1 I'll get a little bottle of cologne.
2 But I don't think the little we should spend would do any good.
3 Meg had a voice like a flute, and she and her mother led the little choir.
4 We can't do much, but we can make our little sacrifices, and ought to do it gladly.
5 Your airs are funny now, but you'll grow up an affected little goose, if you don't take care.
6 In this one little was said of the hardships endured, the dangers faced, or the homesickness conquered.
7 Then she remembered her mother's promise and, slipping her hand under her pillow, drew out a little crimson-covered book.
8 "I planned to spend mine in new music," said Beth, with a little sigh, which no one heard but the hearth brush and kettle-holder.
9 "I don't think it's fair for some girls to have plenty of pretty things, and other girls nothing at all," added little Amy, with an injured sniff.
10 Let's each buy what we want, and have a little fun; I'm sure we work hard enough to earn it, cried Jo, examining the heels of her shoes in a gentlemanly manner.
11 "Birds in their little nests agree," sang Beth, the peacemaker, with such a funny face that both sharp voices softened to a laugh, and the "pecking" ended for that time.
12 They talked over the new plan while old Hannah cleared the table, then out came the four little work baskets, and the needles flew as the girls made sheets for Aunt March.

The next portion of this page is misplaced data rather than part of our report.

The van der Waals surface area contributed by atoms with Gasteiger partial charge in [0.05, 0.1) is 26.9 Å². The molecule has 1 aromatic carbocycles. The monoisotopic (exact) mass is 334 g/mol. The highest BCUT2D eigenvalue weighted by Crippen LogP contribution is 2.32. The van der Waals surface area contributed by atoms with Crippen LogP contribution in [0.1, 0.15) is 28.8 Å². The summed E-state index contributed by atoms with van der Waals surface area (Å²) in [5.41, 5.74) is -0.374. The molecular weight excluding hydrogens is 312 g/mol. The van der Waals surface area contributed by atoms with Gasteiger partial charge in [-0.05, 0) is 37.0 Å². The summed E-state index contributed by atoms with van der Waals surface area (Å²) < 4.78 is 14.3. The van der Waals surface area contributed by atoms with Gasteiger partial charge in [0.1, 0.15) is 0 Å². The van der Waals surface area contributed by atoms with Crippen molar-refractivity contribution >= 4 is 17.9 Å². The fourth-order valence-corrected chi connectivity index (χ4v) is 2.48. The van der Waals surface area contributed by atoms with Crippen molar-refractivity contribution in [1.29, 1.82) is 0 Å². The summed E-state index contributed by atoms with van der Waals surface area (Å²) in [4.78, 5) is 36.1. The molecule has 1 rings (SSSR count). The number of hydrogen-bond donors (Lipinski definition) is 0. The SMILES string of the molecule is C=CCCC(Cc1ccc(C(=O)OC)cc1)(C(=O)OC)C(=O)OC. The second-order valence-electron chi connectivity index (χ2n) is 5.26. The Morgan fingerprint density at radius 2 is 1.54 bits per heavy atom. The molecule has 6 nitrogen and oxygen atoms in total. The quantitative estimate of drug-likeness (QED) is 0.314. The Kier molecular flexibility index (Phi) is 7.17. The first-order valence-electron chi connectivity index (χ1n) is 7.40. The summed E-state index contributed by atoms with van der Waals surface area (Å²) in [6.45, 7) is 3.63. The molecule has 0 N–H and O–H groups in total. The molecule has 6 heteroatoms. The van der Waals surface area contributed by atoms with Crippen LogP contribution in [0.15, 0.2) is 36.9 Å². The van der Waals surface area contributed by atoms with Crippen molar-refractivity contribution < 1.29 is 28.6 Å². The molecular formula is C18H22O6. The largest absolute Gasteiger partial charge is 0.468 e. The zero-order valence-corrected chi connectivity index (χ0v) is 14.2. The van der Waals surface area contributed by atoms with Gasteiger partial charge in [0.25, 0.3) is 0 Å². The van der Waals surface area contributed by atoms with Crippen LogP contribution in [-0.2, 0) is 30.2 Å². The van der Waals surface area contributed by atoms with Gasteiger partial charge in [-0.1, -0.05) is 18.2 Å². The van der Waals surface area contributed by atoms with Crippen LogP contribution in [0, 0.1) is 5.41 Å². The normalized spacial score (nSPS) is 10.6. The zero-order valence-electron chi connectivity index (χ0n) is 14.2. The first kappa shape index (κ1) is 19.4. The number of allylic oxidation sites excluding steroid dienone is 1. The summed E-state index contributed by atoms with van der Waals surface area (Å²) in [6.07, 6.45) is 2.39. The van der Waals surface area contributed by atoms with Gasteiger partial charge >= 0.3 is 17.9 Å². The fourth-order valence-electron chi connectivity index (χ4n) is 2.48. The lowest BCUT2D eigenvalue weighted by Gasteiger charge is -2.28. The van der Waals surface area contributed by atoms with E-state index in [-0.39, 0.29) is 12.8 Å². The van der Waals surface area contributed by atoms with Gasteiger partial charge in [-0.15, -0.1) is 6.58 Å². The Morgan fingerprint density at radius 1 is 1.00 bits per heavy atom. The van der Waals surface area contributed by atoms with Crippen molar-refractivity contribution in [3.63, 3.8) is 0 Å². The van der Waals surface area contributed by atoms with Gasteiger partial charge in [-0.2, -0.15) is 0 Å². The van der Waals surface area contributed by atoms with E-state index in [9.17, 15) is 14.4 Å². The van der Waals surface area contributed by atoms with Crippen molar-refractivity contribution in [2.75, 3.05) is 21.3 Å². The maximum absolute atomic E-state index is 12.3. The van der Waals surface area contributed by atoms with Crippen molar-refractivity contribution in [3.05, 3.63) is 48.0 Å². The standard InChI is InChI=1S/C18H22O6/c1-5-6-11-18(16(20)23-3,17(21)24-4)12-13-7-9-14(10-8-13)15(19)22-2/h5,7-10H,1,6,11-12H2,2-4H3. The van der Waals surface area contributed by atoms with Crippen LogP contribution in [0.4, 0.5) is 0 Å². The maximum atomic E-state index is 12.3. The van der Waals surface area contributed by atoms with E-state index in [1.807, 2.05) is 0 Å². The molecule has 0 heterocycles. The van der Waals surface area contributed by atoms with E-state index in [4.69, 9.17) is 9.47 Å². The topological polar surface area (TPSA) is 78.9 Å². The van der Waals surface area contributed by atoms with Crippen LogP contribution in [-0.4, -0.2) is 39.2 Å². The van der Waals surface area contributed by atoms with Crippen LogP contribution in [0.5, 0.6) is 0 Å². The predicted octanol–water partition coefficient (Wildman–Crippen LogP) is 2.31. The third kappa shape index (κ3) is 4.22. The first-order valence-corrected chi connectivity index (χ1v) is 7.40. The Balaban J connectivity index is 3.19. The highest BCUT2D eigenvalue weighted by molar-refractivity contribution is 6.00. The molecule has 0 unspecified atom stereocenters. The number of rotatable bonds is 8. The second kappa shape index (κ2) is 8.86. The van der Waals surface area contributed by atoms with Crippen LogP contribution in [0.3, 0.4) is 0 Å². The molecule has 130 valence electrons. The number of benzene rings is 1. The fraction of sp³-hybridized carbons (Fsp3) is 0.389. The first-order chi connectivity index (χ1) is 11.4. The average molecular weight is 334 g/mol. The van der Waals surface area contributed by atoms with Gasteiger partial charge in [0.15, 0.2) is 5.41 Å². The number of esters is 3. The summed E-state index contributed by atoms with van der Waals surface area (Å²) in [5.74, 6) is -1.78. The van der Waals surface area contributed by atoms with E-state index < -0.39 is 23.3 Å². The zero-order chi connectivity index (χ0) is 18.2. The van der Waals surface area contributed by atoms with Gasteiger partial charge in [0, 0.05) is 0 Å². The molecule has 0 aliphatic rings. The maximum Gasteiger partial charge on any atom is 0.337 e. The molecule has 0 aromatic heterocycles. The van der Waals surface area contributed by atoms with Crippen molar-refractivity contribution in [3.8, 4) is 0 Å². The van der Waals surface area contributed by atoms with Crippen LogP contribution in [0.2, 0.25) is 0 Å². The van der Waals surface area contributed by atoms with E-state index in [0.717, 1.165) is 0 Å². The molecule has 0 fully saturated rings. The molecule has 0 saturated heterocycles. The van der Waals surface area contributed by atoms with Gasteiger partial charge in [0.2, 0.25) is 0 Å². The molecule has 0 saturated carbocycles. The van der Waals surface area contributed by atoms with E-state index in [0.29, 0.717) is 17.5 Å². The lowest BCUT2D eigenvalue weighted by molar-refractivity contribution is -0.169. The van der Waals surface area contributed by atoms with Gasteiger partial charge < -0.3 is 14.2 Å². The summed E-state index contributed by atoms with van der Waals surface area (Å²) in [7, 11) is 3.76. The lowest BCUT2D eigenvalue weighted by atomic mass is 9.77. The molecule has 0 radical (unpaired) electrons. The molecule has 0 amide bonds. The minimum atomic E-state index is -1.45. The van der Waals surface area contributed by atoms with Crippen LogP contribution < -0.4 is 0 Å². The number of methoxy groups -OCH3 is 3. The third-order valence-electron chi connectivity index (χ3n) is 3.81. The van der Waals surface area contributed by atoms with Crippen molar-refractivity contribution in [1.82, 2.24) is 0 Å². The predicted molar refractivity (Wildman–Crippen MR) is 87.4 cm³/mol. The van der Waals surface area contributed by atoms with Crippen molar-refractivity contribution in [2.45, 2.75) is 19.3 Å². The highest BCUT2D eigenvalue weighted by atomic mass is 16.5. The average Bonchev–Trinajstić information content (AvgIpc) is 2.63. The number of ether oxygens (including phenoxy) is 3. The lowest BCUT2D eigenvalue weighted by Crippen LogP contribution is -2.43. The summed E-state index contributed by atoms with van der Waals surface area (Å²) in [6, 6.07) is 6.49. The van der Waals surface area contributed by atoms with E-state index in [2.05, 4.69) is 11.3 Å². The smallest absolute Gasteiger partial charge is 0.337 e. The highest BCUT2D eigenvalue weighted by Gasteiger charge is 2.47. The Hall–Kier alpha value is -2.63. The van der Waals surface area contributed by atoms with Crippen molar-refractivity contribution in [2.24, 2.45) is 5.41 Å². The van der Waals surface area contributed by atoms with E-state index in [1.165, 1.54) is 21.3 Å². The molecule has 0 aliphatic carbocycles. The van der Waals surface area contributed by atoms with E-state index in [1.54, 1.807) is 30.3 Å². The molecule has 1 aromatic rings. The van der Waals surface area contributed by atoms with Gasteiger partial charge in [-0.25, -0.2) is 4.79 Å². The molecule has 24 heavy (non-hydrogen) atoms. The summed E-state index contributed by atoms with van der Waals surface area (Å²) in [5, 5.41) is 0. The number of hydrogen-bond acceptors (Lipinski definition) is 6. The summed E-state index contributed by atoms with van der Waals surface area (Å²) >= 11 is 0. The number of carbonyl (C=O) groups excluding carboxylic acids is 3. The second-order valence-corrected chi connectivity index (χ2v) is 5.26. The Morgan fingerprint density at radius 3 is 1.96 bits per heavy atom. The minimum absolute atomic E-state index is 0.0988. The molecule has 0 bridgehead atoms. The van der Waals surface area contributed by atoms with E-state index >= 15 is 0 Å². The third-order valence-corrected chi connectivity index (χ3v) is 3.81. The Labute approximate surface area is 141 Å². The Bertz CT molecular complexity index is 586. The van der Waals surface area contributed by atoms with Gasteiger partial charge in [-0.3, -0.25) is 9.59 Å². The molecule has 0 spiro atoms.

13 No stockings hung at the fireplace, and for a moment she felt as much disappointed as she did long ago, when her little sock fell down because it was crammed so full of goodies.
14 Presently Beth and Amy woke to rummage and find their little books also, one dove-colored, the other blue, and all sat looking at and talking about them, while the east grew rosy with the coming day.
15 It was a cheerful, hopeful letter, full of lively descriptions of camp life, marches, and military news, and only at the end did the writer's heart over-flow with fatherly love and longing for the little girls at home.
16 "I'll try and be what he loves to call me, 'a little woman' and not be rough and wild, but do my duty here instead of wanting to be somewhere else," said Jo, thinking that keeping her temper at home was a much harder task than facing a rebel or two down South.
17 Beth said nothing, but wiped away her tears with the blue army sock and began to knit with all her might, losing no time in doing the duty that lay nearest her, while she resolved in her quiet little soul to be all that Father hoped to find her when the year brought round the happy coming home.
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